Ohio Republican Governor defends trans candidates who are being disqualified

Stock image of a trans flag waving in the wind

Ohio’s Republican Governor Mike DeWine has defended trans political candidates who are being disqualified from running for state office.

Several transgender candidates have been stopped short in their run for state office in Ohio this month after it was found that they were in breach of a little-known law that requires them to list their former name if they have changed it in the past five years.

While the law does not apply to political candidates who might have legally changed their name due to marriage, it does apply to trans candidates who have legally changed their name as part of their transition.

Governor Mike DeWine has defended trans political candidates who are being disqualified from running for state office because they didn’t report their deadname. (Scott Olson/Getty)

The rule was news to Vanessa Joy – one of four first-time trans candidates running for a seat in Ohio’s House of Representatives – who told local press that she would have been willing to include her deadname in her campaign paperwork, but the rule had not been mentioned in the 33-page candidate guide provided by the Ohio secretary of state’s office.

In a recent meeting with the editorial board of The Plain Dealer/ cleveland.com, Governor DeWine said that changes needed to be made to ensure that transgender legislative candidates weren’t disqualified from running just because they didn’t list their deadnames.

DeWine later told HuffPost in an email from his press secretary that the law should not be changed – but it should not disqualify candidates who are unaware of it.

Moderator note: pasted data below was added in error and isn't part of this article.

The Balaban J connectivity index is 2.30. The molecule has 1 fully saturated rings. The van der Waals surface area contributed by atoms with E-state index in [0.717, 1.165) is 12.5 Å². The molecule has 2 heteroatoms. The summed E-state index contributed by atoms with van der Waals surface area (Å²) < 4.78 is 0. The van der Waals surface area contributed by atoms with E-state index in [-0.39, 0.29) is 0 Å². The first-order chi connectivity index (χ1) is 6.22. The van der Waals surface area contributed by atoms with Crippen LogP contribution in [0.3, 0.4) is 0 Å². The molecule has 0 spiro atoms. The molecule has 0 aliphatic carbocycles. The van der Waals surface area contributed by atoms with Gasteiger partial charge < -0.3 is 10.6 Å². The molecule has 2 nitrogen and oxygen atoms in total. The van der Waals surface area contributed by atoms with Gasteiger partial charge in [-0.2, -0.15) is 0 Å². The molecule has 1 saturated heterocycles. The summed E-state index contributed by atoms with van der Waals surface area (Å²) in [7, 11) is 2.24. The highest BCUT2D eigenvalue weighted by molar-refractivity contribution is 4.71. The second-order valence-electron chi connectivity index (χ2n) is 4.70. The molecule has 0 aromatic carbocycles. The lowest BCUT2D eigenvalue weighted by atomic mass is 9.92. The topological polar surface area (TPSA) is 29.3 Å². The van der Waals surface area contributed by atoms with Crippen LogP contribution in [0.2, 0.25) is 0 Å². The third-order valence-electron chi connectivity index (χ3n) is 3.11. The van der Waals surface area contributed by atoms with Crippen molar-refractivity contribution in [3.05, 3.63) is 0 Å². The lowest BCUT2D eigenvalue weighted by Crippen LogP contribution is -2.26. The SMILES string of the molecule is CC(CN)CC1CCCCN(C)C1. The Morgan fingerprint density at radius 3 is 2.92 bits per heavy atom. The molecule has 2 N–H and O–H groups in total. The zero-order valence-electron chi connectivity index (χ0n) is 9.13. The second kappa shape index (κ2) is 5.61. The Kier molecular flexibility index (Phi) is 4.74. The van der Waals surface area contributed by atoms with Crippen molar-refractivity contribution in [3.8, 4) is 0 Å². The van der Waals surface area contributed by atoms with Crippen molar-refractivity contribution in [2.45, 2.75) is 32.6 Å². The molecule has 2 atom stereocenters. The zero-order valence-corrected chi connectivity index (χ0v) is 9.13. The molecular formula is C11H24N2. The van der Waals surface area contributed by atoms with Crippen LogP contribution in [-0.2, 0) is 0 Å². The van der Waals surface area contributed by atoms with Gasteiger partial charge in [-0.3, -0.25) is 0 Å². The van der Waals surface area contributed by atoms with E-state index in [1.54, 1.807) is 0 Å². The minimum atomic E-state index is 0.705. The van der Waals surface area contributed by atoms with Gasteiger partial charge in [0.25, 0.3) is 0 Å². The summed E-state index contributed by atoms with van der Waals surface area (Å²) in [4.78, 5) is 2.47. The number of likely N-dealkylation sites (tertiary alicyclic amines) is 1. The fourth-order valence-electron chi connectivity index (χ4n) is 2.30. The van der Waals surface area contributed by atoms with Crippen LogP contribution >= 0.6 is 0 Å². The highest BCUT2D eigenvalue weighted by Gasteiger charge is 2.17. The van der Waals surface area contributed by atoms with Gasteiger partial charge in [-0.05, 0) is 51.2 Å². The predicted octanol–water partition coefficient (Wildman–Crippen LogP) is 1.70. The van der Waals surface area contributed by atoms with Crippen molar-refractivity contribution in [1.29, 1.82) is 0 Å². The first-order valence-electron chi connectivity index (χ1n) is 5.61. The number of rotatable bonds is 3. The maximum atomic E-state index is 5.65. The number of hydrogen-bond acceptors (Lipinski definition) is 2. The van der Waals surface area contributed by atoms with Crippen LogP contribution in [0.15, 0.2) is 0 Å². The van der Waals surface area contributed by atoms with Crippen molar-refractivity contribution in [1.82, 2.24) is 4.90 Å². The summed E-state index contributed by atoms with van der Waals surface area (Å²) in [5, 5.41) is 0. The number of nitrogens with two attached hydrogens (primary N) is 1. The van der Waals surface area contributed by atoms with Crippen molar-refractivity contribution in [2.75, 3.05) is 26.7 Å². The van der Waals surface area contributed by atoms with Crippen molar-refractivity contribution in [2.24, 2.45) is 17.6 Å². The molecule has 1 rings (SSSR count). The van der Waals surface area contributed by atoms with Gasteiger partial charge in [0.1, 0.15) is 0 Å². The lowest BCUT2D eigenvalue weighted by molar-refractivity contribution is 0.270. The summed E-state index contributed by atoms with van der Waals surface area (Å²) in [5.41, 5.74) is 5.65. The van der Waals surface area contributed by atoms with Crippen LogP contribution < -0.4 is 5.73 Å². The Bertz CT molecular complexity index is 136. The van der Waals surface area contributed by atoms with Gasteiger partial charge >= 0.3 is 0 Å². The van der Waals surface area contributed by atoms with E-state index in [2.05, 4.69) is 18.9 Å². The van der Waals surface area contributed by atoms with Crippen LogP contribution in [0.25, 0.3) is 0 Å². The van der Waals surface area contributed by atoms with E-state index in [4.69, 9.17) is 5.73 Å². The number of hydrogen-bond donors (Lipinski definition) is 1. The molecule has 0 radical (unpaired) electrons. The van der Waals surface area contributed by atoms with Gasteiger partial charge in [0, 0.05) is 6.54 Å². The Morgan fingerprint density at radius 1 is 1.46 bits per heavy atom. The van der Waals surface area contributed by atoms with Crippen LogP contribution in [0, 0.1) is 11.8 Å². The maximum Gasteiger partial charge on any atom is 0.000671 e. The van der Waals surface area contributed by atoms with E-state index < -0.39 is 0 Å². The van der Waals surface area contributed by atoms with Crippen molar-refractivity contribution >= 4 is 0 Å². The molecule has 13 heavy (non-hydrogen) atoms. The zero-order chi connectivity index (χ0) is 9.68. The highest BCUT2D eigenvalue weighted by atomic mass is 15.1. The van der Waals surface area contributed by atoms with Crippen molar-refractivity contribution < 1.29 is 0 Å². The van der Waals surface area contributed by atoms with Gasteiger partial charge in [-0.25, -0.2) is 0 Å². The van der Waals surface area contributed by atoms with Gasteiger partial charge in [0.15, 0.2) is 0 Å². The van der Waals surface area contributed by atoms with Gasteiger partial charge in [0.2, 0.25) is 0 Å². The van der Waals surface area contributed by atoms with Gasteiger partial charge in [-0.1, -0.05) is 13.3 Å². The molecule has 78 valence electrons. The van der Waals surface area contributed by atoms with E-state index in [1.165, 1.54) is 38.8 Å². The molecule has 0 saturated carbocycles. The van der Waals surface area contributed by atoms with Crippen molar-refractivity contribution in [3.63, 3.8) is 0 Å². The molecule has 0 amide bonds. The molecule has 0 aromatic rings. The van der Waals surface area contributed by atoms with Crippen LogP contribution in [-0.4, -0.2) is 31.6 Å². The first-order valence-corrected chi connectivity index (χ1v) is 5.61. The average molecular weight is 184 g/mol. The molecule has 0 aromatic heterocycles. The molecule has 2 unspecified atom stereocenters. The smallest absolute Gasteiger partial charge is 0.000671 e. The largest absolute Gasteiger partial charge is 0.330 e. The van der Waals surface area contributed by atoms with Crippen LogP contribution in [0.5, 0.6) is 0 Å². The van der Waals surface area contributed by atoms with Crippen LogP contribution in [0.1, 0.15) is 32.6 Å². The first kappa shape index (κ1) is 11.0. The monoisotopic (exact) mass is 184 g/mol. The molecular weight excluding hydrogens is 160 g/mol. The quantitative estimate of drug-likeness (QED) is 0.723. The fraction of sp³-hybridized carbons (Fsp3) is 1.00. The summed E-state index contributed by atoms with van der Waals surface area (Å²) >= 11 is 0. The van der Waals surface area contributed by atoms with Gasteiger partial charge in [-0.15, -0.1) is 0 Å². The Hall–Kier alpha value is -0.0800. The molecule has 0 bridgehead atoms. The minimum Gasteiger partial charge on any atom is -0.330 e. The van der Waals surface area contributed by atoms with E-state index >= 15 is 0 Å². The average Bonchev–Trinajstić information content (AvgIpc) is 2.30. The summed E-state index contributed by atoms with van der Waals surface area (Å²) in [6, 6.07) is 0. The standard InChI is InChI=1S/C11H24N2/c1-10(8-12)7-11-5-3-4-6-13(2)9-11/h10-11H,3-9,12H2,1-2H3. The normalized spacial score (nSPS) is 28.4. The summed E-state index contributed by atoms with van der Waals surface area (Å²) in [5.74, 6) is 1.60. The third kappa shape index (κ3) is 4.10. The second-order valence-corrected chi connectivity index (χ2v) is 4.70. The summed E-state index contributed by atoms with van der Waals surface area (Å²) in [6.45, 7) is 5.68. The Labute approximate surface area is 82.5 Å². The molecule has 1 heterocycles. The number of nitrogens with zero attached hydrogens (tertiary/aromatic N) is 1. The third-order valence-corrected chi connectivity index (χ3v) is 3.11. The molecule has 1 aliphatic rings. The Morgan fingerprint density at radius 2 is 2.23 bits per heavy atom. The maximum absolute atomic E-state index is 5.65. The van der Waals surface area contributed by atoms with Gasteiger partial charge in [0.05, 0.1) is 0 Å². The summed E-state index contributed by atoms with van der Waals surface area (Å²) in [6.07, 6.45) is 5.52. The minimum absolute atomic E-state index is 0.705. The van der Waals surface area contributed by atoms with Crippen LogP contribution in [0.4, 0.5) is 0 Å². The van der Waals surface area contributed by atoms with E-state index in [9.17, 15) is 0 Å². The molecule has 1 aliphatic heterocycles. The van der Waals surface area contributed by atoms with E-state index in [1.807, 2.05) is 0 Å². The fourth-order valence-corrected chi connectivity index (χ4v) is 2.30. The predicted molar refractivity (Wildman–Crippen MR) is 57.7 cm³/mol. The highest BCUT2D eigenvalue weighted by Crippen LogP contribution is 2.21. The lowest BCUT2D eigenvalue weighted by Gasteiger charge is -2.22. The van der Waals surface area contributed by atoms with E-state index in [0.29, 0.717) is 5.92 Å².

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News of disqualification came as a shock and a disappointment to Joy and other trans candidates in the same position.

“It’s a barrier to entry for many trans and gender-nonconforming people,” she told the news outlet,” Joy had told NBC News.

“Where I personally would have just bit the bullet and allowed my deadname to be on the petitions and likely on the ballot, for a lot of trans people, they don’t want their deadnames printed. It’s a safety concern for many.”

Joy, like her fellow trans candidates, had been hoping to win a seat in the Republican state’s house to protect other transgender Ohioans, after a number of anti-transgender and anti-drag bills were introduced by Republican lawmakers.

Ohio House of Representatives
Several trans candidates have been stopped short in their run for Ohio House of Representatives. (Getty Images)

For example, in July 2023, Republican Representatives introduced legislation that would seek to ban drag queens – or “adult cabaret performances” – from library story hours and other children’s events.

Later in the year, Reps introduced House Bill 68, banning healthcare for transgender youth and restricting transgender students from participating in sports that align with their gender identity.

It was Governor Mike DeWine who vetoed the discriminatory bill, arguing that “tough decisions” about trans healthcare for minors “should not be made by the government” but by “the people who love these kids the most, and that’s the parents.”

The Republican lawmaker made the decision to veto the bill after taking the time to speak to medical professionals and the individuals and families who would be directly impacted by the ban.

Unfortunately, Republican Reps ultimately voted to override DeWine’s veto and push the ban through to the Senate.

Ohio Governor Mike DeWine had vetoed the state’s anti-trans bill, but Republicans voted to override his veto earlier this month. (Justin Merriman/Getty)

It is devastating decisions like this that inspire candidates like Joy to run for a seat in in Ohio’s House of Representatives.

“I wanted to give millennials, Gen X and Gen Z the courage to get out and vote and to run for office themselves,” she had said shortly after her disqualification.

“Because if they see a trans girl from very red Ohio running for public office, in a chamber full of people who despise me for my existence, they might have more courage to get out and vote and see that ‘maybe my vote will make a difference.’”

The other transgender candidates who are running for state legislature in Ohio are Bobbie Arnold, Arienne Chidrey, and Ari Faber.

If any of these first-time candidates are elected, they will become the first openly trans lawmakers in the Republican state.